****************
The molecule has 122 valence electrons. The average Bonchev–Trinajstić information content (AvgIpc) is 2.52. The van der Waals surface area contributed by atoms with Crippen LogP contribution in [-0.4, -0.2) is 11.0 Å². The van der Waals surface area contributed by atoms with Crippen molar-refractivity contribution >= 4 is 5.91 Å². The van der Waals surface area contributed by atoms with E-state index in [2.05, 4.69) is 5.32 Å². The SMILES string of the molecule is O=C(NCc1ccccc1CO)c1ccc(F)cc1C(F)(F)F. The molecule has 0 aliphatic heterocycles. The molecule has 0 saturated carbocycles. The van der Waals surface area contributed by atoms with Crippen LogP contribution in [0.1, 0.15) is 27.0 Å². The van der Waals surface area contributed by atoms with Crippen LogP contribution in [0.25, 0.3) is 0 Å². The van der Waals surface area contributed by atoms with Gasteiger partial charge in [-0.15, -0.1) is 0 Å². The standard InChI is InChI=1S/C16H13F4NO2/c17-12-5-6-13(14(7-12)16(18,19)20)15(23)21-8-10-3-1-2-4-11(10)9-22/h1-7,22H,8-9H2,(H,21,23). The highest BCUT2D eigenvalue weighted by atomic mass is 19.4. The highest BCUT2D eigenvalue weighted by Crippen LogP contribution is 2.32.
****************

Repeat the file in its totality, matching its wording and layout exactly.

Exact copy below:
The molecule has 122 valence electrons. The average Bonchev–Trinajstić information content (AvgIpc) is 2.52. The van der Waals surface area contributed by atoms with Crippen LogP contribution in [-0.4, -0.2) is 11.0 Å². The van der Waals surface area contributed by atoms with Crippen molar-refractivity contribution >= 4 is 5.91 Å². The van der Waals surface area contributed by atoms with E-state index in [2.05, 4.69) is 5.32 Å². The SMILES string of the molecule is O=C(NCc1ccccc1CO)c1ccc(F)cc1C(F)(F)F. The molecule has 0 aliphatic heterocycles. The molecule has 0 saturated carbocycles. The van der Waals surface area contributed by atoms with Crippen LogP contribution in [0.1, 0.15) is 27.0 Å². The van der Waals surface area contributed by atoms with Crippen LogP contribution in [0.25, 0.3) is 0 Å². The van der Waals surface area contributed by atoms with Gasteiger partial charge in [-0.15, -0.1) is 0 Å². The standard InChI is InChI=1S/C16H13F4NO2/c17-12-5-6-13(14(7-12)16(18,19)20)15(23)21-8-10-3-1-2-4-11(10)9-22/h1-7,22H,8-9H2,(H,21,23). The highest BCUT2D eigenvalue weighted by atomic mass is 19.4. The highest BCUT2D eigenvalue weighted by Crippen LogP contribution is 2.32.